1.1BACKGROUND OF THE STUDY
Working capital management involves not only the management of current assets but also the management of current liabilities and the relationship between the two. Time is the feature of all items making up working capital.
Working capital describes the assets and liabilities of a business that are related directly to its trading activities. Some of them are held to enable the business to function, such as debtors and creditors. They are the items in the balance sheet whole vale and nature change continuously, since they are turned over regularly in the course of normal trading. Working capital liabilities are those for which the business is most immediately at risk, hence, they are normally termed current liabilities. Working capital assets are those on which the business can call most easily: hence, they tend to be referred to as current assets.
Many businessmen control their working capital very carefully, they are aware that however high national profit is, survival and real success depend on whether profit materializes into cash and whether that cash is available when the business needs it. Controlling the working capital will be limited value unless it is exercised within a framework, which takes into account:
1.The assets required to achieve the objective of the business.
2.The way in which such assets are used.
3.The way in which the business chooses to finance its activities.
Without adequate cash, a business cannot exist. For this simple reason cash is often described as the “Lifeblood of a business and its control the means of maintaining commercial health”. Liquidity is a pre-requisite for commercial life and cash management is as natural as staying alive: It is the Naira amount of a firm’s current assets including cash and short term investments, account receivable and inventories. These assets are regarded as liquid because they can be converted to cash within one year.
Considering the diversity of the scope of operations among our millions, of business firms, the many varieties of their seasonal patterns, the varied influences of secular growth and decline, the diverse effects of cyclical developments in general business activities, the wide differences in the degrees of competition among firms and industries, and variations among firms in their access to new sources of cash, it is patently impossible to formular a set of asset management rules or policies that would be good for all businesses at all times. Indeed a most reasonable conclusion is that asset management policies that are good for a given firm at a given time may be quite bad for another at that time, as well as for the firm itself at other times when surrounding circumstances have changed.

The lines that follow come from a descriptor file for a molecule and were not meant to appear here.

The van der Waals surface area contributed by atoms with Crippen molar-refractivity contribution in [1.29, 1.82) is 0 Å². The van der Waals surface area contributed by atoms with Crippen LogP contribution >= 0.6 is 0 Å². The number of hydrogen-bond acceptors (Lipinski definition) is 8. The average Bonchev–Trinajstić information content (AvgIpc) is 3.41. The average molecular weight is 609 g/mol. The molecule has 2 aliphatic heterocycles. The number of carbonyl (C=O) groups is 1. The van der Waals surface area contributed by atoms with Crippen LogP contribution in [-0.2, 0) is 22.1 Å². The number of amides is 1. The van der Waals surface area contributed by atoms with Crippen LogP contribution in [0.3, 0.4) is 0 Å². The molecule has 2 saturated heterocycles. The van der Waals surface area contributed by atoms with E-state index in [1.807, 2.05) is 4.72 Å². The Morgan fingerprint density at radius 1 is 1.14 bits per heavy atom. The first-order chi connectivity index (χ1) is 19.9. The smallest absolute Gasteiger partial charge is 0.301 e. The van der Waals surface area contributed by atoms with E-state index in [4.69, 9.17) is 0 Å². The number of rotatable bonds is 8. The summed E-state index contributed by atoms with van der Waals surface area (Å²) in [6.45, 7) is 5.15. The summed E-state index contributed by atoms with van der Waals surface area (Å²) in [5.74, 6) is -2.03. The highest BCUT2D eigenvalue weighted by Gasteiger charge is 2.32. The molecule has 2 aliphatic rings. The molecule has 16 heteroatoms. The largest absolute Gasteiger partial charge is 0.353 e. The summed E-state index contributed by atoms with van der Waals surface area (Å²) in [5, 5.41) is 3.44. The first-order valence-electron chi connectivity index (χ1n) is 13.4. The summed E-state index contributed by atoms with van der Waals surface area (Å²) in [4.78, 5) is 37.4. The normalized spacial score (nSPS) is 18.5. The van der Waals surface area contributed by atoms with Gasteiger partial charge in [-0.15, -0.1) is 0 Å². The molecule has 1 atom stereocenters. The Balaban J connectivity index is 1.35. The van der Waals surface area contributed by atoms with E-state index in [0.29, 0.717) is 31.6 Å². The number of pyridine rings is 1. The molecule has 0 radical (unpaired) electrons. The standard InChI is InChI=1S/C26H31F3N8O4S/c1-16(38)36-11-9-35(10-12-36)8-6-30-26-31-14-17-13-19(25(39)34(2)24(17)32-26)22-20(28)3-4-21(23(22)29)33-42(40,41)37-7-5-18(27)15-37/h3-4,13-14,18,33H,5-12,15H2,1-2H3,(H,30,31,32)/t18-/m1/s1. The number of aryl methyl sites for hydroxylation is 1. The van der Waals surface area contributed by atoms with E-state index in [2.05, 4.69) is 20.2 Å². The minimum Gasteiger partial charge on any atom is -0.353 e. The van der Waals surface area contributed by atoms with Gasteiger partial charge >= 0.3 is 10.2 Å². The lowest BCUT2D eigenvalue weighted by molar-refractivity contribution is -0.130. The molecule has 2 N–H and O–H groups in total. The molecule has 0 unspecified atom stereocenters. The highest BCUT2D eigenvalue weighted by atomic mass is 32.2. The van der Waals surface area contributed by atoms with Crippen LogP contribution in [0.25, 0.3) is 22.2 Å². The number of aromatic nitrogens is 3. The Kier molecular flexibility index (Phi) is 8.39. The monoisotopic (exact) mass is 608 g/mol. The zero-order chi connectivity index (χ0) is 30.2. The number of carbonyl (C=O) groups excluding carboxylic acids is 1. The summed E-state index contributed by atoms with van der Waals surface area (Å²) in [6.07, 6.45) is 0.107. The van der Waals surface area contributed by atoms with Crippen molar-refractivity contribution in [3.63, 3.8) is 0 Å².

Managing the firm’s net working capital position (that is, its liquidity) has been shown to involve simultaneous and interrelated decisions regarding investment in current assets and use of current liabilities. Fortunately, a guiding principle exists that can be used as a benchmark for the firm’s working capital policies: The hedging principles, of principle of self-liquidating debt. This principle provides a guide to the maintenance of a level of liquidity sufficient for the firm to meet its maturing obligations on time.
TABLE OF CONTENTS
1.1BACKGROUND OF THE STUDY1
1.2STATEMENT OF PROBLEM3
1.3OBJECTIVE OF THE STUDY5
1.4SCOPE OF THE STUDY5
1.7SIGNIFICANCE OF THE STUDY8
1.8DEFINITION OF TERMS8
REVIEW OF LITERATURE12
2.2CONCEPTS AND CYCLE OF WORKING CAPITAL15
2.3COMPOSITE OF WORKING CAPITAL21
2.4NEEDS AND REQUIREMENTS FOR WORKING CAPITAL23
2.5REASONS WHY WORKING CAPITAL SHOULD BE ADEQUATE FACTORS AFFECTING THE AMOUNT OF WORKING CAPITAL 27
2.6FACTORS AFFECTING THE AMOUNT OF WORKING CAPITAL 29
2.7SOURCES AND SUPPLY OF WORKING CAPITAL35
2.8MANAGEMENT OF CASH38
2.9INVENTORY MANAGEMENT 43
2.10MANAGEMENT OF DEBTORS49
2.13ASSESSMENT OF CUSTOMER FOR CREDIT GRANTING60
2.14CREDIT INFORMATION SOURCES65
2.16STEPS IN CREDIT MANAGEMENT68
3.2AREA FOR THE STUDY71
3.3POPULATION OF THE STUDY72
3.4SAMPLE AND SAMPLING PROCEDURE72
3.5INSTRUMENT FOR DATA COLLECTION73
3.6VALIDITY OF THE STUDY77
3.7RELIABILITY OF THE STUDY77
3.8METHOD OF ADMINISTRATION OF INSTRUMENT77
3.9METHOD OF DATA ANALYSIS78
PRESENTATION AND ANALYSIS OF DATA79
PRESENTATION OF DATA79
4.1TEST OF HYPOTHESIS93
DISCUSSION, IMPLICATION AND RECOMMENDATIONS
5.1DISCUSSION OF RESULT99
5.3IMPLICATION OF THE RESULT101
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